Friday, September 12, 2008

What if you couldn't trust the employment figures?

A surprise dive in Australia’s unemployment rate has thrown future interest rate cuts into doubt.

The unemployment rate fell from 4.3% to 4.1% in August as an extra 14,600 Australians found new jobs, half of them in Victoria.

The official figures suggest that an extra 8,659 Victorians found jobs in August, more than reversing the slide of 7,880 in the previous six months.

But the are less reliable than in the past...

The Bureau of Statistics has warned that monthly changes in the state totals are subject to greater than usual margin of error as a result of its decision to cut the number of households it surveys by 24%.

The nationwide boost in employment – the 13th in 14 months – will be treated as a mixed blessing by the Reserve Bank.

“The jobs market is likely to soften in coming months, but at the current time its clearly in great shape,” said CommSec economist Craig James.

“The Reserve Bank will no doubt be restrained in its celebrations, worried that the tight conditions could drive up wages. It certainly doesn’t need to be in a rush to cut interest rates.”

JP Morgan economist Stephen Walters agreed, saying the news showed that the Australian economy was “not, after all, on its knees”.

“It is not in urgent need of resuscitation. We expect the Bank to delay the next rate cut until December.”

BT economist Chris Caton said the news was consistent with this week's reports of a rebound in consumer confidence and retail sales.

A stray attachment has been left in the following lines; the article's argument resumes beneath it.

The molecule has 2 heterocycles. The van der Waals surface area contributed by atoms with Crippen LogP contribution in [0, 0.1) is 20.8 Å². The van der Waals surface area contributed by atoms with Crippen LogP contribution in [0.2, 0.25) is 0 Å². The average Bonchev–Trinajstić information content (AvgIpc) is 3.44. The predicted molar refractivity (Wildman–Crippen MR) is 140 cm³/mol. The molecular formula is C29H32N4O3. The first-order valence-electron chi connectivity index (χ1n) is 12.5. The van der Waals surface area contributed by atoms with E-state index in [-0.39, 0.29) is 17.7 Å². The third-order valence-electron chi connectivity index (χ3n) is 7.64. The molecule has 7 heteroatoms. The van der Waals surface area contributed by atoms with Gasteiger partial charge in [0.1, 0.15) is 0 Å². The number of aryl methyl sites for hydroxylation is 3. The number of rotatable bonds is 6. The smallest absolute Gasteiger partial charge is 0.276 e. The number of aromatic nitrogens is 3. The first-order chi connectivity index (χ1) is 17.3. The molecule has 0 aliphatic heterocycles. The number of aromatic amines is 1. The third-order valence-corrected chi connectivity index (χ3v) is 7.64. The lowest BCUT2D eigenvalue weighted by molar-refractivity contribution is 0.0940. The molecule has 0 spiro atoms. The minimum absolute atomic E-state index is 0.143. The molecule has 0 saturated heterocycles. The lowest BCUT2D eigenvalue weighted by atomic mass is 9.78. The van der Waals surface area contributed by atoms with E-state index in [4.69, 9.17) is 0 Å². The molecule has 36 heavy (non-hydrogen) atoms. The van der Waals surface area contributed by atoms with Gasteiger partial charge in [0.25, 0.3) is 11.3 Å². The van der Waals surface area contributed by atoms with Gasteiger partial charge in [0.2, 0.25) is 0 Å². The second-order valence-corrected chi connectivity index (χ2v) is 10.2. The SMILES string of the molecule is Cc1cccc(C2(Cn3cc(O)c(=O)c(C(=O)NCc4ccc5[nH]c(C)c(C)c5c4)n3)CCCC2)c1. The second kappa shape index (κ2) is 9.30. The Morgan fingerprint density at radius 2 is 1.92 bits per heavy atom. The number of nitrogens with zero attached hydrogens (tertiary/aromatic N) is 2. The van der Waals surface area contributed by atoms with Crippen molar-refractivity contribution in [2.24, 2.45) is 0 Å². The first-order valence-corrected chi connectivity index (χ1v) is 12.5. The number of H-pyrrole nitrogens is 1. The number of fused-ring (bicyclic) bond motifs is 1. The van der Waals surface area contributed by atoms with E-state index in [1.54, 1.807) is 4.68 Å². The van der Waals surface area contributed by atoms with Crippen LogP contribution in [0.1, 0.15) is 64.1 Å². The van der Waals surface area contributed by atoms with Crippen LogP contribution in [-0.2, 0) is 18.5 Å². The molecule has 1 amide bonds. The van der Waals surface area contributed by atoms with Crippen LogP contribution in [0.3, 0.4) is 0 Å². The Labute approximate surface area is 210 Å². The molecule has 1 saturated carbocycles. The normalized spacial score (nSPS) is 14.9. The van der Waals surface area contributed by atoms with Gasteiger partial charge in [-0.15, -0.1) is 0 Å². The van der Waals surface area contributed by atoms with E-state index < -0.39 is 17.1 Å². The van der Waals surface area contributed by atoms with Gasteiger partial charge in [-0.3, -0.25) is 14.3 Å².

“This doesn't mean that things are rosy; only that there is no reason to use that other “R” word – recession,” he said.

“There almost certainly are more rate cuts in the pipeline, but the chance of one next month is now less than 50%.”

Every state other than NSW and South Australia recorded an increase in jobs last month. NSW has by far the worst unemployment rate in the nation at 4.9%. Victoria's has improved from 4.6% to 4.3%. Western Australia has the lowest unemployment rate in the nation at 2.8%.

The Treasurer Wayne Swan described the employment figures as “solid” and said he was confident that the Bureau of Statistics cutbacks had not made them inaccurate.

“I rely on the accuracy of the Bureau like everyone else does, and the statistician vouches for these figures. So I think people can make up their own mind,” he said.

But Westpac economist Anthony Thompson said the cutbacks had made the figures much less reliable.

While the Bureau of Statistics reported that the total number of Australians with jobs had increased by a seasonally adjusted 16,600 he could only be confident that the true result was somewhere between a slide of 45,800 and and a increase of 120,800.

“The month by month changes are volatile and noisy,” he said.

Employment growth has slowed to 12,200 per month this year from 21,900 per month last year.

Most of the new jobs are being created in mining and farming, with employers in construction, retail and manufacturing industries shedding jobs.